COS 57-3 - Snake fungal disease disrupts the skin microbiome of endangered Eastern Massasauga rattlesnakes (Sistrurus catenatus)

Tuesday, August 8, 2017: 2:10 PM
D137, Oregon Convention Center
Angela D. Kent1, Sarah Baker2, Megan Britton3 and Matthew Allender3, (1)Natural Resources & Environmental Sciences, University of Illinois at Urbana-Champaign, Urbana, IL, (2)Illinois Natural History Survey, University of Illinois at Urbana-Champaign, Urbana, IL, (3)Department of Comparative Biosciences, University of Illinois at Urbana-Champaign, Urbana, IL

Globally, fungal pathogens are increasingly associated with widespread wildlife epidemics that threaten sensitive populations. The Eastern Massasauga rattlesnake (Sistrurus catenatus) is listed as threatened under the federal endangered species act, and in Illinois few extant populations remain. In the eastern US, the Eastern Massasauga is vulnerable to snake fungal disease (SFD) caused by Ophidiomyces ophiodiicola infections, which are associated with > 90% mortality. To determine the nature of this species’ sensitivity, a comprehensive health assessment program investigated animal health and disease epidemiology before and after the emergence of this pathogen in Illinois. A healthy and diverse skin microbiome has been linked to a reduction in skin diseases in people, and disruption of the natural skin microbiome is associated with pathogens and overall decreased health in wildlife. The goals of this study were to assess the micro- and mycobiome of Eastern Massasaugas from a population with a persistent occurrence of SFD. The specific hypotheses were: 1) microbial composition on the skin of Eastern Massasaugas will be altered in individuals with SFD, 2) disease state would have a greater impact on microbial composition than demographic factors, and 3) the presence of co-pathogens may be identified in individuals with Ophidiomyces.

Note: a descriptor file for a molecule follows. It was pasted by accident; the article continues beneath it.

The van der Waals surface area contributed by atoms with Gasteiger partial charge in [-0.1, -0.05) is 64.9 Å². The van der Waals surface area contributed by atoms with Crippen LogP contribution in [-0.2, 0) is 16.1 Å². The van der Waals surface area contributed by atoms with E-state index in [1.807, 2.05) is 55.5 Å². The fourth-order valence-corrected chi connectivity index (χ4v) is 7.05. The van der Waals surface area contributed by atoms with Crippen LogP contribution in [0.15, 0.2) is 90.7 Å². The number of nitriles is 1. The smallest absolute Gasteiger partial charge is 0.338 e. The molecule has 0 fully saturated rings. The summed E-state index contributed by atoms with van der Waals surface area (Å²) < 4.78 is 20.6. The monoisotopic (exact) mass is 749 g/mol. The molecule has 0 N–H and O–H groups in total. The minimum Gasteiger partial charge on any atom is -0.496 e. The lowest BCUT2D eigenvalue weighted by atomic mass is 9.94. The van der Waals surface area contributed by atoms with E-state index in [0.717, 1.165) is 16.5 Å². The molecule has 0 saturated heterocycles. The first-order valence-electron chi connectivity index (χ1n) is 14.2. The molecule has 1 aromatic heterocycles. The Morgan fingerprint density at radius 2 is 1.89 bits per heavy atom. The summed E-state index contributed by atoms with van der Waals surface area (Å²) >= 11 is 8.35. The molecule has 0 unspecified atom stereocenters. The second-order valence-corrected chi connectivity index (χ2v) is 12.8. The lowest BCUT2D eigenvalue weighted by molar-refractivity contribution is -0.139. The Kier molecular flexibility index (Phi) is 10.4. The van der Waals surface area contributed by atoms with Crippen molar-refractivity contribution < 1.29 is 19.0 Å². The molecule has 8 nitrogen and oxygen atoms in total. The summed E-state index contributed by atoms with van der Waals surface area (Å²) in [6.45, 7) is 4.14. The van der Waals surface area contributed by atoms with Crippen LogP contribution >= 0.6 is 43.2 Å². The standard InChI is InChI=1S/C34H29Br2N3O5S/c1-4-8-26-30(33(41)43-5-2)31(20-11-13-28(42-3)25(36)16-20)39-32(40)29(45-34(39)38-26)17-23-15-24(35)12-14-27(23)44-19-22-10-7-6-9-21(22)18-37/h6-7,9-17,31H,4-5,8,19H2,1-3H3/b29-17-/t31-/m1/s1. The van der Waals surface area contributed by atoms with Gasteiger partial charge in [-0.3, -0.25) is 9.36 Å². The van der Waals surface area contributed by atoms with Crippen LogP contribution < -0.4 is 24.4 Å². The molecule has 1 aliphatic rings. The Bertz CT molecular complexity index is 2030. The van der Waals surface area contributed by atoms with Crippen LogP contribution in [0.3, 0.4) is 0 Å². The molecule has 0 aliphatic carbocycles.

144 skin swabs were collected from 48 Eastern Massasaugas in 2015 and 62 in 2016 across 3 sites in Illinois. Ophidiomyces DNA was detected at all sites, with no significant difference among sites, years, or sex. Presence of dermatitis was significantly associated with presence of Ophidiomyces (93.8%, p<0.001). There was no clear pattern of alpha diversity associated with Ophidiomyces status. For both fungal and bacterial communities, distinct assemblages of microbes were observed between SFD–positive and –negative samples (bacteria: ANOSIM R = 0.3633, p<0.001; fungi: ANOSIM R = 0.1573, p < 0.001). SFD status explained 6.8% of bacterial community variance and 5.4% of variance in the fungal community.

Relative abundance of bacterial and fungal taxa differed by SFD status. Dominant bacterial taxa included Pseudomonas, and taxa within the Burkholderiales, Actinomycetales, and Enterobacteriaceae. Actinomycetales were reduced in relative abundance in SFD-positive samples, while Xanthomondales, Sphingobacteriales, and Burkholderiales increased in relative abundance. The fungal microbiome of SFD-positive samples was dominated by Ophidiomyces ophiodiicola, and fungi within the order Pleosporales were reduced in SFD-positive samples. Understanding drivers of SFD status will aid in forming conservation goals, developing recovery strategies to minimize population level disease threats, and targeting interventions supporting a microbiome without Ophidiomyces.